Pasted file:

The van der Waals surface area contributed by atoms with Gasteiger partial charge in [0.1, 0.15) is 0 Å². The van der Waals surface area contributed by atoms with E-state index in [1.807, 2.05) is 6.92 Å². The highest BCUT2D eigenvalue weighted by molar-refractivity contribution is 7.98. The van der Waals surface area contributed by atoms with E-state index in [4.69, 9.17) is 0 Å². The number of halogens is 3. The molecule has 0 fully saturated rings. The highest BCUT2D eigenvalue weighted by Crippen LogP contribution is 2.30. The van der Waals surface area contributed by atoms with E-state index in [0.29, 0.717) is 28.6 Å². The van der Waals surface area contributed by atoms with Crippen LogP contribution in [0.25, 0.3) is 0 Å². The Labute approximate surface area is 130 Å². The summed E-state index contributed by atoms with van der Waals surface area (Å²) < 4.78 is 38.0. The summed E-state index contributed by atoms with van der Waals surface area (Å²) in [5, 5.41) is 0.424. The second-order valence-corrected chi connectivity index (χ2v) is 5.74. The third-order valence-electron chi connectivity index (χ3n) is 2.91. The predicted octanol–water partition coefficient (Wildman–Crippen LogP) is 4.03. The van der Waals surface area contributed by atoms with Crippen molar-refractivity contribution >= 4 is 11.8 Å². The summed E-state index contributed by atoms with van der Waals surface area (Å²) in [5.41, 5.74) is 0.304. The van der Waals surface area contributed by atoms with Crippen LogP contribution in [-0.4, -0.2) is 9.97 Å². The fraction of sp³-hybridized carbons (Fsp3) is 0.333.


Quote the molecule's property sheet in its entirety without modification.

The van der Waals surface area contributed by atoms with Gasteiger partial charge in [0.1, 0.15) is 0 Å². The van der Waals surface area contributed by atoms with E-state index in [1.807, 2.05) is 6.92 Å². The highest BCUT2D eigenvalue weighted by molar-refractivity contribution is 7.98. The van der Waals surface area contributed by atoms with E-state index in [4.69, 9.17) is 0 Å². The number of halogens is 3. The molecule has 0 fully saturated rings. The highest BCUT2D eigenvalue weighted by Crippen LogP contribution is 2.30. The van der Waals surface area contributed by atoms with E-state index in [0.29, 0.717) is 28.6 Å². The van der Waals surface area contributed by atoms with Crippen LogP contribution in [0.25, 0.3) is 0 Å². The Labute approximate surface area is 130 Å². The summed E-state index contributed by atoms with van der Waals surface area (Å²) < 4.78 is 38.0. The summed E-state index contributed by atoms with van der Waals surface area (Å²) in [5, 5.41) is 0.424. The second-order valence-corrected chi connectivity index (χ2v) is 5.74. The third-order valence-electron chi connectivity index (χ3n) is 2.91. The predicted octanol–water partition coefficient (Wildman–Crippen LogP) is 4.03. The van der Waals surface area contributed by atoms with Crippen molar-refractivity contribution >= 4 is 11.8 Å². The summed E-state index contributed by atoms with van der Waals surface area (Å²) in [5.41, 5.74) is 0.304. The van der Waals surface area contributed by atoms with Crippen LogP contribution in [-0.4, -0.2) is 9.97 Å². The fraction of sp³-hybridized carbons (Fsp3) is 0.333.